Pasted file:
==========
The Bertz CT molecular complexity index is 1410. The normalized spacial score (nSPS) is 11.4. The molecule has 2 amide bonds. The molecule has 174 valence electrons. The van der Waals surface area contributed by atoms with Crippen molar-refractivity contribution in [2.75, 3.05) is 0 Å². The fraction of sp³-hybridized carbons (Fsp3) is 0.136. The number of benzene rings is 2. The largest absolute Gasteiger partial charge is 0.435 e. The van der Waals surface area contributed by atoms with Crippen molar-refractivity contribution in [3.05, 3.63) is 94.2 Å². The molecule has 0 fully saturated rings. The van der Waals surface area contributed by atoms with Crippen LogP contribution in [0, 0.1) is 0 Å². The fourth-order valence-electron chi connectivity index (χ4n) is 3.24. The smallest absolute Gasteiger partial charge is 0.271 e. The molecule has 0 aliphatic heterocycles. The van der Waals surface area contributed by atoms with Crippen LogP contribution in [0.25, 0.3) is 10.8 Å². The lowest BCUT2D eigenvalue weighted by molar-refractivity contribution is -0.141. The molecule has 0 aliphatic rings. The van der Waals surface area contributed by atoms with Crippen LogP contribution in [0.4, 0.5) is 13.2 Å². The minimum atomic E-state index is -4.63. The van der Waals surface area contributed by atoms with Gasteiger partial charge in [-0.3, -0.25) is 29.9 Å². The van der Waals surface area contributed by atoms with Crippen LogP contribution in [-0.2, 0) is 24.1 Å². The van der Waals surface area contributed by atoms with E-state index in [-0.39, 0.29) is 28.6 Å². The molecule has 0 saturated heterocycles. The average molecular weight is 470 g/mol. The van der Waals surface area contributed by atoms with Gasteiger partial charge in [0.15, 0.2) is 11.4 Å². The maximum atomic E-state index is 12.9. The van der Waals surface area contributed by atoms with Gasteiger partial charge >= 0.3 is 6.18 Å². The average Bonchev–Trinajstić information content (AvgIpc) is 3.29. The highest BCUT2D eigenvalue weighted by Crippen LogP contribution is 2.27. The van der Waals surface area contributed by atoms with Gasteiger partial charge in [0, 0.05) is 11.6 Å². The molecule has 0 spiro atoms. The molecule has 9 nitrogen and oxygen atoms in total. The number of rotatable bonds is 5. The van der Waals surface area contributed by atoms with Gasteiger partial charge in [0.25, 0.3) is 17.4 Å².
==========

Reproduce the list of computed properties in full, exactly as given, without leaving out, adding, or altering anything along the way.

The Bertz CT molecular complexity index is 1410. The normalized spacial score (nSPS) is 11.4. The molecule has 2 amide bonds. The molecule has 174 valence electrons. The van der Waals surface area contributed by atoms with Crippen molar-refractivity contribution in [2.75, 3.05) is 0 Å². The fraction of sp³-hybridized carbons (Fsp3) is 0.136. The number of benzene rings is 2. The largest absolute Gasteiger partial charge is 0.435 e. The van der Waals surface area contributed by atoms with Crippen molar-refractivity contribution in [3.05, 3.63) is 94.2 Å². The molecule has 0 fully saturated rings. The van der Waals surface area contributed by atoms with Crippen LogP contribution in [0, 0.1) is 0 Å². The fourth-order valence-electron chi connectivity index (χ4n) is 3.24. The smallest absolute Gasteiger partial charge is 0.271 e. The molecule has 0 aliphatic heterocycles. The van der Waals surface area contributed by atoms with Crippen LogP contribution in [0.25, 0.3) is 10.8 Å². The lowest BCUT2D eigenvalue weighted by molar-refractivity contribution is -0.141. The molecule has 0 aliphatic rings. The van der Waals surface area contributed by atoms with Crippen LogP contribution in [0.4, 0.5) is 13.2 Å². The minimum atomic E-state index is -4.63. The van der Waals surface area contributed by atoms with Gasteiger partial charge in [-0.3, -0.25) is 29.9 Å². The van der Waals surface area contributed by atoms with Crippen LogP contribution in [-0.2, 0) is 24.1 Å². The van der Waals surface area contributed by atoms with E-state index in [-0.39, 0.29) is 28.6 Å². The molecule has 0 saturated heterocycles. The average molecular weight is 470 g/mol. The van der Waals surface area contributed by atoms with Gasteiger partial charge in [0.15, 0.2) is 11.4 Å². The maximum atomic E-state index is 12.9. The van der Waals surface area contributed by atoms with Gasteiger partial charge >= 0.3 is 6.18 Å². The average Bonchev–Trinajstić information content (AvgIpc) is 3.29. The highest BCUT2D eigenvalue weighted by Crippen LogP contribution is 2.27. The van der Waals surface area contributed by atoms with Gasteiger partial charge in [0, 0.05) is 11.6 Å². The molecule has 0 spiro atoms. The molecule has 9 nitrogen and oxygen atoms in total. The number of rotatable bonds is 5. The van der Waals surface area contributed by atoms with Gasteiger partial charge in [0.25, 0.3) is 17.4 Å².